House GOP Moderates Squirm Under Obamacare Repeal Spotlight

J. Scott Applewhite/AP
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Alice Ollstein contributed reporting.

For the last few months, House GOP moderates who have been uncomfortable with their party’s Obamacare repeal bill have had the raucous complaints of House conservative hardliners about the legislation to hide behind. But that shield has fallen, the hardliners are supporting the bill, and now it’s the votes of Republicans from purple and blue districts that determine the fate of the legislation. Those moderates are squirming under the new spotlight chasing them around the Capitol as reporters feverishly construct their own whip counts.

Around 20 moderates have come out against the bill, and handfuls more have retreated into the undecided column. But unlike their House Freedom Caucus counterparts — who relished telling anyone who would listen their demands on Obamacare repeal — the GOP centrists are playing coy about where they stand on the bill and what it would take to move their vote.

”I don’t want to give a full press conference. I answered your question,” Rep. Kevin Yoder (R-KS) told TPM Monday evening after confirming tersely that he was undecided.

Rep. Darrell Issa (R-CA), whose district voted for Hillary Clinton in 2016, smiled like a Cheshire Cat as reporters grilled him Monday evening on where he stands on the bill.

“I have commented many, many times about my undecided position,” he finally said.

Rep. Michael Turner (R-OH) would only say that he was “busy” when a reporter asked him repeatedly Monday evening about his current stance.

Last week a change to the legislation, the American Health Care Act, was unveiled, allowing states to opt out of certain Affordable Care Act insurer mandates. The amendment — hammered out by conservative hardliner leader Rep. Mark Meadows (R-NC) and prominent moderate Rep. Tom MacArthur (R-NJ) — quickly brought most of the House Freedom Caucus on board. For moderates, whose opposition to the original bill was more under the radar, supporting the proposal would put them in violation of a key promise many Republicans made in the repeal fight: that they would preserve Obamacare’s protections for Americans with pre-existing conditions.

Under the new changes, consumers living in states that opted out of the ACA mandate known as community ratings for health status could face higher premiums for any pre-existing conditions.

“We’re going to allow the states to go out there and make a determination for themselves what they want to do in terms of waiving programs. What does that literally mean for people with preexisting conditions? That’s what I need to figure out for myself,” Rep. Brian Mast (R-FL) told reporters coming out of Tuesday morning’s conference meeting. He is now undecided on the a bill, after previously giving a stirring speech encouraging members to vote for it the night before it was pulled from the floor in March.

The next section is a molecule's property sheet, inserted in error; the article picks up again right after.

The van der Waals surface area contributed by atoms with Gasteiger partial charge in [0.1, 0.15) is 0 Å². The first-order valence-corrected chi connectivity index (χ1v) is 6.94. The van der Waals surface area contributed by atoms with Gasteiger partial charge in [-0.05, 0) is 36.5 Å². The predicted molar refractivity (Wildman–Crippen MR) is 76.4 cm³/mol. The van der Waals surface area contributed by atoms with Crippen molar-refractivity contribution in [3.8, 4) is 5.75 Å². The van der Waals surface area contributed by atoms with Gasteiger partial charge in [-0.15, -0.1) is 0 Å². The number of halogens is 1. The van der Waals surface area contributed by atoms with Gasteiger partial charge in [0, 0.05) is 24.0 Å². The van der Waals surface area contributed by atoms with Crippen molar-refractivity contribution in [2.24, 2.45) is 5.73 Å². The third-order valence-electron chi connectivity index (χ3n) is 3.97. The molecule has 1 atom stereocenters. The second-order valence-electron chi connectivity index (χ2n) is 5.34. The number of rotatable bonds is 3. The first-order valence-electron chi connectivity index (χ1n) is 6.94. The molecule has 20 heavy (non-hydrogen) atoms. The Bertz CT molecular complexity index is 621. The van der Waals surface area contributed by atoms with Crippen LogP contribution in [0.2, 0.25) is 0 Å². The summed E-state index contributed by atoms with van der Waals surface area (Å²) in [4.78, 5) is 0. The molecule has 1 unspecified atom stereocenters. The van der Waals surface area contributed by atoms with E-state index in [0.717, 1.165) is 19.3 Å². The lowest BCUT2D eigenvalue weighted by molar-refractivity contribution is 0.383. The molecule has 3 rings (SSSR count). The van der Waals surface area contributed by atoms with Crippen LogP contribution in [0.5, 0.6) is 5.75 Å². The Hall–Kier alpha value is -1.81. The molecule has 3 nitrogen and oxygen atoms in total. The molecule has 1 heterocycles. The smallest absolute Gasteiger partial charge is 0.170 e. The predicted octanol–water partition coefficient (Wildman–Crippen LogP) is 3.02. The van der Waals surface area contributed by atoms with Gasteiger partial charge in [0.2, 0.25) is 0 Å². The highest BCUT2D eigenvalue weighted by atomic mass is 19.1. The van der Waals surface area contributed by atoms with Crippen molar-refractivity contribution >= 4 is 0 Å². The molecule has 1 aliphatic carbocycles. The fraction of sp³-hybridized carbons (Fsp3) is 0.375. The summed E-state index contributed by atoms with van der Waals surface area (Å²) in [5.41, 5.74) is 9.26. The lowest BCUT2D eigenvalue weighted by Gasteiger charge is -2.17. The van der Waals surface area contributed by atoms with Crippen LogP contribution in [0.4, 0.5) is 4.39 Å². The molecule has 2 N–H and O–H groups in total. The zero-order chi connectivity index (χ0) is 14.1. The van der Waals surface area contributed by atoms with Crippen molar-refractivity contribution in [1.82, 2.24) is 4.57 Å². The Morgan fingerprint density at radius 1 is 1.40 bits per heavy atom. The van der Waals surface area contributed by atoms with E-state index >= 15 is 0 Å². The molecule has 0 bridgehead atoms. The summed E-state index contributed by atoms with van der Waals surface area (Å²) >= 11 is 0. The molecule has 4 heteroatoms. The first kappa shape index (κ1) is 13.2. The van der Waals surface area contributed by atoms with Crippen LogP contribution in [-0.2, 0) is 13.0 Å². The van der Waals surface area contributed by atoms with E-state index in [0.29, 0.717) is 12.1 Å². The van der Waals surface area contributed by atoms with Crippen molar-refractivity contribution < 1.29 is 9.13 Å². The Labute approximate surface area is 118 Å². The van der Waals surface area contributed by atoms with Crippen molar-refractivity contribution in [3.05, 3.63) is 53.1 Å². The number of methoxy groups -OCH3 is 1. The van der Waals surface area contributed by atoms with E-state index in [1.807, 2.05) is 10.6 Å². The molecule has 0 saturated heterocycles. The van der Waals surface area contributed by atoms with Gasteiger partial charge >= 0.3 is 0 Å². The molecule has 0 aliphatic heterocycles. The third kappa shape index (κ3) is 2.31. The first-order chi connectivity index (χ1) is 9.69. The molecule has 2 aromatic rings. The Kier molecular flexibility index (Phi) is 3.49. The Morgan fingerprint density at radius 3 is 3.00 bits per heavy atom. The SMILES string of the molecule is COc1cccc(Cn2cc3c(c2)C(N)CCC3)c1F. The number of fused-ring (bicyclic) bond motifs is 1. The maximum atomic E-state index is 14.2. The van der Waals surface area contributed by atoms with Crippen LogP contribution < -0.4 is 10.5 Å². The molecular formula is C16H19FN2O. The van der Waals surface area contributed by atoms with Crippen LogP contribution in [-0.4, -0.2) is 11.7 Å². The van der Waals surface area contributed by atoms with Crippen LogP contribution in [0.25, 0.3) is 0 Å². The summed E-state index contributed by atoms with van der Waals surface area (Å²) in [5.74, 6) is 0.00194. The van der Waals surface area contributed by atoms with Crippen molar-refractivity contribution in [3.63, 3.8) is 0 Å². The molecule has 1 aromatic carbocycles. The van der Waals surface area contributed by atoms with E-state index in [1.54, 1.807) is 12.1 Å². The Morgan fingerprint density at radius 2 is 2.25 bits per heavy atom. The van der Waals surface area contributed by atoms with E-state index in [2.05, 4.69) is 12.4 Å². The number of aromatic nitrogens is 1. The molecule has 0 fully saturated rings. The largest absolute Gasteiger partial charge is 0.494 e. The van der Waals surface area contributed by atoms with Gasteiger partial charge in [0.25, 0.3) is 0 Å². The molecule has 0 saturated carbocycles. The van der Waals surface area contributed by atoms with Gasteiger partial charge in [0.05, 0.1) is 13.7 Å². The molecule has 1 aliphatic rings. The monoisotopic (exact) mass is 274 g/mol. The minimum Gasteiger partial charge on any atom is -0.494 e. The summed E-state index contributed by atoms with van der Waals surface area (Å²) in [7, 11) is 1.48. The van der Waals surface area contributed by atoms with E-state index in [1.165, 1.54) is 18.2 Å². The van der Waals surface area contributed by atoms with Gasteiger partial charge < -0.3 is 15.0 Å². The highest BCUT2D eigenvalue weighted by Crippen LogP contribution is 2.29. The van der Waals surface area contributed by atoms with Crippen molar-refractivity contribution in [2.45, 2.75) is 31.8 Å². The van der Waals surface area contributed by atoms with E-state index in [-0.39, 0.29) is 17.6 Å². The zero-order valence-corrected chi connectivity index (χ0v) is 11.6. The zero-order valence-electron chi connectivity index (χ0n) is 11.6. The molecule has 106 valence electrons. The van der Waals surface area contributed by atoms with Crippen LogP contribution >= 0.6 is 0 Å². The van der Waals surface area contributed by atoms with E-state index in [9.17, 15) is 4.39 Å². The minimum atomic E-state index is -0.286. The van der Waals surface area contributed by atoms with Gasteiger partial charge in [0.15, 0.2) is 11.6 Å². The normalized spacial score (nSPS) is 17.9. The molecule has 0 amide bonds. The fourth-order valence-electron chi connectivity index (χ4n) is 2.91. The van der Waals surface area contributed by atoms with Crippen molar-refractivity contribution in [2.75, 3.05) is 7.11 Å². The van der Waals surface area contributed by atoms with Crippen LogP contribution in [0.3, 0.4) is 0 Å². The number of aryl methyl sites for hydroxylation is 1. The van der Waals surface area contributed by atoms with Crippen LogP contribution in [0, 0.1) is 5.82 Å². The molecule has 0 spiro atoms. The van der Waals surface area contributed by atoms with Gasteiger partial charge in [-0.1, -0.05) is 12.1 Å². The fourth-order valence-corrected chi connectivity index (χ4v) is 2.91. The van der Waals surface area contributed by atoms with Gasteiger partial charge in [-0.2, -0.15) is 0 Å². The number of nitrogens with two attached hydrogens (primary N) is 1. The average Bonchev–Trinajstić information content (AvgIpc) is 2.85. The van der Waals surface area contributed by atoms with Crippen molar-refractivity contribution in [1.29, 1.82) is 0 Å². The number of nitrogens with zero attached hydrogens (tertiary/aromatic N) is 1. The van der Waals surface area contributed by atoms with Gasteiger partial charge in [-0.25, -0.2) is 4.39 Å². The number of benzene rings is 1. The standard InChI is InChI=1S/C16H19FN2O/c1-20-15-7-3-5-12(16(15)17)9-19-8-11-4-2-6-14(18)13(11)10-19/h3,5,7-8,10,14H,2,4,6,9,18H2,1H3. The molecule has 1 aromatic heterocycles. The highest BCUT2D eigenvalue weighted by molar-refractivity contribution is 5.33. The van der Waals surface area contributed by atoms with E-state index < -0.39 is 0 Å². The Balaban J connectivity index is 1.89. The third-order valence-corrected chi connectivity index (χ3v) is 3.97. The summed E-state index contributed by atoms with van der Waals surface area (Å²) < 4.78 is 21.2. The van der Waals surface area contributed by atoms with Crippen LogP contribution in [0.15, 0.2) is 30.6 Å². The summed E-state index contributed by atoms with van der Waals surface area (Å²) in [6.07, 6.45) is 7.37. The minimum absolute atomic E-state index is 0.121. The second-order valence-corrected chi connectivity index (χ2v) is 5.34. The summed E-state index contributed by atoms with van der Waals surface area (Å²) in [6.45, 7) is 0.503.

Top Republicans have said that they are closer than ever on passing the health care bill out of the House. But to get over the finish line, they have had to engage in a new round of arm-twisting. Vice President Mike Pence was at the Capitol Monday afternoon, meeting with members wavering on the bill, such as Yoder and Rep. Mario Diaz-Balart (R-FL).

Diaz-Balart played it cool coming out of the meeting. Asked if he was still undecided, he said he was focusing on the appropriations bill Congress will pass this week to fund the government, and wouldn’t elaborate on what Pence said to him about health care.

The position moderates are in is a tough one: oppose the bill and be blamed for getting in the way of a years-long promise of the GOP; or support it and put yourself at political risk regardless of whether the Senate passes it.

Even before the latest changes, moderates were already feeling the pressure due to the bill’s massive cuts to Medicaid and phase out of the Medicaid expansion. The way the bill restructures the ACA’s tax credits for individual insurance—making them more generous to young people at the expense of older consumers—also puts some members in a pinch.

The current dynamics have allowed some members to assert that more changes are negotiable on the bill, despite the signal from leadership that this is the version they want to move forward.

Rep. Peter King (R-NY) stressed Tuesday morning that he “tend[s] to vote yes” but the current language probably wasn’t final.

“If they don’t have the votes, then they’ll have to make changes,” King said.

ABOUT THE AUTHOR

Tierney Sneed is a reporter for Talking Points Memo. She previously worked for U.S. News and World Report. She grew up in Florida and attended Georgetown University.
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